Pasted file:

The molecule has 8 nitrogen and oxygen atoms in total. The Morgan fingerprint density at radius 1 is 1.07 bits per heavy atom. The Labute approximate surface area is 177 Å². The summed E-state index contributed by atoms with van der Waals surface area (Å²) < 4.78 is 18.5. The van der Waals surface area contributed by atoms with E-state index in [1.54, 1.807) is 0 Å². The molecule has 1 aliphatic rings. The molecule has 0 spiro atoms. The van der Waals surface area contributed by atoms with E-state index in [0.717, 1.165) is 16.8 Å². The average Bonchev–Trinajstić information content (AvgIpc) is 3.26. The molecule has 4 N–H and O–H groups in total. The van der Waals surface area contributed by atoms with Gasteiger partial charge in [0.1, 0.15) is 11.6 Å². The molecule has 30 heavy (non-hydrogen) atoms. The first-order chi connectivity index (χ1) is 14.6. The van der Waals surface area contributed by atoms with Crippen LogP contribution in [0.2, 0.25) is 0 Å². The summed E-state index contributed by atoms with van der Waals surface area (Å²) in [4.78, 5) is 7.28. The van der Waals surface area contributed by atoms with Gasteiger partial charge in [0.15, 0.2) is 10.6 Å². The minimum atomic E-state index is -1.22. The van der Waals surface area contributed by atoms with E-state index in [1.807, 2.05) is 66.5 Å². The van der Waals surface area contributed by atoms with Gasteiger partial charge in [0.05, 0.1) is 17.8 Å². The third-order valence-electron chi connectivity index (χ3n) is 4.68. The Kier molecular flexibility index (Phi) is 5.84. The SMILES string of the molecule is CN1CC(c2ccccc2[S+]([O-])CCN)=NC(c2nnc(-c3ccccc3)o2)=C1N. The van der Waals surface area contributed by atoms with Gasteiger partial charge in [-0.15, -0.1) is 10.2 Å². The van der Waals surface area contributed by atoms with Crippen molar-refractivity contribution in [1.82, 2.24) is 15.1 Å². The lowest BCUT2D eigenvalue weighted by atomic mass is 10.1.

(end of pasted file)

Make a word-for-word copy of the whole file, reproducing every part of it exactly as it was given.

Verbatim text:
The molecule has 8 nitrogen and oxygen atoms in total. The Morgan fingerprint density at radius 1 is 1.07 bits per heavy atom. The Labute approximate surface area is 177 Å². The summed E-state index contributed by atoms with van der Waals surface area (Å²) < 4.78 is 18.5. The van der Waals surface area contributed by atoms with E-state index in [1.54, 1.807) is 0 Å². The molecule has 1 aliphatic rings. The molecule has 0 spiro atoms. The van der Waals surface area contributed by atoms with E-state index in [0.717, 1.165) is 16.8 Å². The average Bonchev–Trinajstić information content (AvgIpc) is 3.26. The molecule has 4 N–H and O–H groups in total. The van der Waals surface area contributed by atoms with Gasteiger partial charge in [0.1, 0.15) is 11.6 Å². The molecule has 30 heavy (non-hydrogen) atoms. The first-order chi connectivity index (χ1) is 14.6. The van der Waals surface area contributed by atoms with Crippen LogP contribution in [0.2, 0.25) is 0 Å². The summed E-state index contributed by atoms with van der Waals surface area (Å²) in [4.78, 5) is 7.28. The van der Waals surface area contributed by atoms with Gasteiger partial charge in [0.15, 0.2) is 10.6 Å². The minimum atomic E-state index is -1.22. The van der Waals surface area contributed by atoms with E-state index in [1.807, 2.05) is 66.5 Å². The van der Waals surface area contributed by atoms with Gasteiger partial charge in [0.05, 0.1) is 17.8 Å². The third-order valence-electron chi connectivity index (χ3n) is 4.68. The Kier molecular flexibility index (Phi) is 5.84. The SMILES string of the molecule is CN1CC(c2ccccc2[S+]([O-])CCN)=NC(c2nnc(-c3ccccc3)o2)=C1N. The van der Waals surface area contributed by atoms with Gasteiger partial charge in [-0.15, -0.1) is 10.2 Å². The van der Waals surface area contributed by atoms with Crippen molar-refractivity contribution in [1.82, 2.24) is 15.1 Å². The lowest BCUT2D eigenvalue weighted by atomic mass is 10.1.